Dissecting the human epigenome one cell at a time
Every human life starts from a single cell. This cell, the zygote, undergoes many rounds of cell division and epigenome remodeling as it gives rise to the different cell types in the human body. Each organ of our body comprises a handful of cell types that serve specific biological functions. But there is often significant variation between single cells of the same type. Such cell-to-cell differences become particularly relevant in cancer, when a single cell that is by chance resistant to chemotherapy can become the “winner” of massive evolutionary selection in response to therapy, which can lead to a drug-resistant cancer relapse that eventually kills the patient. Studying epigenome changes in single cells would be highly relevant for cancer research, in developmental biology, and other areas of the biomedical sciences.
Farlik, Sheffield et al. now present a new method for studying DNA methylation, which is a key aspect of the human epigenome, in single cells, and they present the first single-cell derived DNA methylation maps for the human genome. Their method combines a new way of preparing sorted single cells for DNA methylation sequencing with a bioinformatic algorithm that can robustly infer the epigenetic cell state dynamics from the patchy and incomplete data of single cells. Key to the success was a change of perspective in their way of analyzing genome-wide data: Rather than treating the genome as a long series of the letters A, C, G, and T without any relevant structure or organization, the new algorithm incorporates the vast amount of genome annotation that has been generated by international initiatives such as the ENCODE project and the International Human Epigenome Consortium. Because genomic regions with the same annotation tend to respond similarly to changes in epigenetic cell state, the single-cell DNA methylation data can be combined across functionally related genomic elements using a statistical model that compensates for the fact that epigenome data from single cells is unavoidably incomplete.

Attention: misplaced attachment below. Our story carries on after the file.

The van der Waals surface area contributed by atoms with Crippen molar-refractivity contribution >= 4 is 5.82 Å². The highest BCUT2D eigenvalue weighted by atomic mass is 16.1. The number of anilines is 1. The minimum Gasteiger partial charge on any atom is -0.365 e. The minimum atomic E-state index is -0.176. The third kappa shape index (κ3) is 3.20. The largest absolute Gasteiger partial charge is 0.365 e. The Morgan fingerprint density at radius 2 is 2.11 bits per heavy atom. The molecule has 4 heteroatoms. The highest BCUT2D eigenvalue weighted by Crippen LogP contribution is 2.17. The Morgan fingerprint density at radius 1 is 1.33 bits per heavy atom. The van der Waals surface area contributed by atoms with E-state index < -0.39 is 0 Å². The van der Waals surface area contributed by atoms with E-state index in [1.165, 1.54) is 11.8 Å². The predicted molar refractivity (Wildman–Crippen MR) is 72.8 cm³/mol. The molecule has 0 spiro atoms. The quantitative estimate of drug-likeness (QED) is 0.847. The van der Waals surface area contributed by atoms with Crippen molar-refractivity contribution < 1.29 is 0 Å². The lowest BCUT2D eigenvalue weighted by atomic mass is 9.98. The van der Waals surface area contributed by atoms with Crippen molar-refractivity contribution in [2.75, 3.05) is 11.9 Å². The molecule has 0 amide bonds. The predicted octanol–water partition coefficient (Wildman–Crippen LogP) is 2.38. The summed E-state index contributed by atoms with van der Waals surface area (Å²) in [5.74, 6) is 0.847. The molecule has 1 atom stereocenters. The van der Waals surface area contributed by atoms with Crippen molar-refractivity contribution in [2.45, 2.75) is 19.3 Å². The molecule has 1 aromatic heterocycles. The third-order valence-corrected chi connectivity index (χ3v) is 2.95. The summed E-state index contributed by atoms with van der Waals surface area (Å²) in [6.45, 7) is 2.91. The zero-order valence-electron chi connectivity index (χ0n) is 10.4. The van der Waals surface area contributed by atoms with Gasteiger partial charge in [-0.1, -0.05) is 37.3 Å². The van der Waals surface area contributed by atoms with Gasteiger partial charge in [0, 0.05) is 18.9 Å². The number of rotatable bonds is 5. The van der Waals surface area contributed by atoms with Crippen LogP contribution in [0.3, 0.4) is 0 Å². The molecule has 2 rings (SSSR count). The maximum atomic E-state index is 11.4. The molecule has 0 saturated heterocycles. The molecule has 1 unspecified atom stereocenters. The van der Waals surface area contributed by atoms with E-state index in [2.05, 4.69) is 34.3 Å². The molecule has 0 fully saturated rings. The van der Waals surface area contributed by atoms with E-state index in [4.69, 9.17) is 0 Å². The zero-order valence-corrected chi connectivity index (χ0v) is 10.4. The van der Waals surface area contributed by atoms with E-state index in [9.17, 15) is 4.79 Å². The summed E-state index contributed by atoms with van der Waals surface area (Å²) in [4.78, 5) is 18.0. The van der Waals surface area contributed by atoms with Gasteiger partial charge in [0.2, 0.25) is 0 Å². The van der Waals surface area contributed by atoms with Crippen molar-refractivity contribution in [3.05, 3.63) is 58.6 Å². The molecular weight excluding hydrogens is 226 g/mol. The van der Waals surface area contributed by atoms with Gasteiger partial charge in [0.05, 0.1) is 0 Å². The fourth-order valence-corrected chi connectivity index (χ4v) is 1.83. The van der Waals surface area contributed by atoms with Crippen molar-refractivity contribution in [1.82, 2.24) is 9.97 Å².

Going forward, single-cell DNA methylation analysis will be particularly useful for dissecting epigenome defects in cancer, which are common in all cancer patients and can result in epigenetic resistance against chemotherapy. Furthermore, the new study outlines a “composite methylomes” strategy for measuring DNA methylation genome-wide in rare cell types that are too infrequent to be compatible with the classical whole genome bisulfite sequencing protocol, and which provides a full account of cell-to-cell variability within the sample. This approach is currently used as part of the European Union funded BLUEPRINT project to establish comprehensive DNA methylation maps of blood stem cells and their differentiating progeny.
Reference: Farlik M, Sheffield NC, Nuzzo A, Datlinger P, Schönegger A, Klughammer J, Bock C (2015). Single-cell DNA methylome sequencing and bioinformatic analysis of epigenomic cell state dynamics. Cell Reports, doi:10.1016/j.celrep.2015.1002.1001.
(The full paper is freely available as open access from the journal website. Open access charges were funded by the FWF.)